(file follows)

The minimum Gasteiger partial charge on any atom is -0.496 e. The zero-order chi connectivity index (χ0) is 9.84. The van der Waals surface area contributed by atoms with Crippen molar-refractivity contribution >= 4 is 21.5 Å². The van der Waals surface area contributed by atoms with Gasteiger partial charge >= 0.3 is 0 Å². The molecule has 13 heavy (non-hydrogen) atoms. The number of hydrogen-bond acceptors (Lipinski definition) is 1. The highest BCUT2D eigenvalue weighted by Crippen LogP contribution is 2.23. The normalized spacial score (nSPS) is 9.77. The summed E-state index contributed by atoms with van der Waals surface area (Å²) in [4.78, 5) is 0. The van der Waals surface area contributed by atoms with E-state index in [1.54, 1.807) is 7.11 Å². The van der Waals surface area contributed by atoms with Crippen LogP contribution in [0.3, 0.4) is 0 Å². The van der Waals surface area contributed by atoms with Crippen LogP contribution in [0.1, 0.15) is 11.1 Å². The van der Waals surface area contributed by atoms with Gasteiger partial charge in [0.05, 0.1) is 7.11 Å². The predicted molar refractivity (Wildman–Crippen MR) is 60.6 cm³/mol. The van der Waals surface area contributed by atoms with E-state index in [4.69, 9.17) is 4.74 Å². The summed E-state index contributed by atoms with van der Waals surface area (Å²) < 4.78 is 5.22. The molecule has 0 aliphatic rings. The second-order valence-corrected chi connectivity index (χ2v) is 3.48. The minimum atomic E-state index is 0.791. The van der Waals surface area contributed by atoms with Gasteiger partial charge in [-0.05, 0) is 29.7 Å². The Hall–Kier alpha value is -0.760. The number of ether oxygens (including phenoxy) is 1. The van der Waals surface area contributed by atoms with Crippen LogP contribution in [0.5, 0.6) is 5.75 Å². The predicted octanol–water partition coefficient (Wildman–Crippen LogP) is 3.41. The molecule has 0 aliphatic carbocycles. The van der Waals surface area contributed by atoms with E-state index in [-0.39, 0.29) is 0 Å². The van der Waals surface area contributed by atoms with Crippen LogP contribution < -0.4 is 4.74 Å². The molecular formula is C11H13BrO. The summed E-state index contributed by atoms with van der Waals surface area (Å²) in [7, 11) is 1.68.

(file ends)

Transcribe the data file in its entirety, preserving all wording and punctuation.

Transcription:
The minimum Gasteiger partial charge on any atom is -0.496 e. The zero-order chi connectivity index (χ0) is 9.84. The van der Waals surface area contributed by atoms with Crippen molar-refractivity contribution >= 4 is 21.5 Å². The van der Waals surface area contributed by atoms with Gasteiger partial charge >= 0.3 is 0 Å². The molecule has 13 heavy (non-hydrogen) atoms. The number of hydrogen-bond acceptors (Lipinski definition) is 1. The highest BCUT2D eigenvalue weighted by Crippen LogP contribution is 2.23. The normalized spacial score (nSPS) is 9.77. The summed E-state index contributed by atoms with van der Waals surface area (Å²) in [4.78, 5) is 0. The van der Waals surface area contributed by atoms with E-state index in [1.54, 1.807) is 7.11 Å². The van der Waals surface area contributed by atoms with Crippen LogP contribution in [0.3, 0.4) is 0 Å². The van der Waals surface area contributed by atoms with Crippen LogP contribution in [0.1, 0.15) is 11.1 Å². The van der Waals surface area contributed by atoms with Gasteiger partial charge in [0.05, 0.1) is 7.11 Å². The predicted molar refractivity (Wildman–Crippen MR) is 60.6 cm³/mol. The van der Waals surface area contributed by atoms with E-state index in [4.69, 9.17) is 4.74 Å². The summed E-state index contributed by atoms with van der Waals surface area (Å²) < 4.78 is 5.22. The molecule has 0 aliphatic rings. The second-order valence-corrected chi connectivity index (χ2v) is 3.48. The minimum atomic E-state index is 0.791. The van der Waals surface area contributed by atoms with Gasteiger partial charge in [-0.05, 0) is 29.7 Å². The Hall–Kier alpha value is -0.760. The number of ether oxygens (including phenoxy) is 1. The van der Waals surface area contributed by atoms with Crippen LogP contribution in [0.5, 0.6) is 5.75 Å². The predicted octanol–water partition coefficient (Wildman–Crippen LogP) is 3.41. The molecule has 0 aliphatic carbocycles. The van der Waals surface area contributed by atoms with E-state index in [-0.39, 0.29) is 0 Å². The van der Waals surface area contributed by atoms with Crippen LogP contribution < -0.4 is 4.74 Å². The molecular formula is C11H13BrO. The summed E-state index contributed by atoms with van der Waals surface area (Å²) in [7, 11) is 1.68.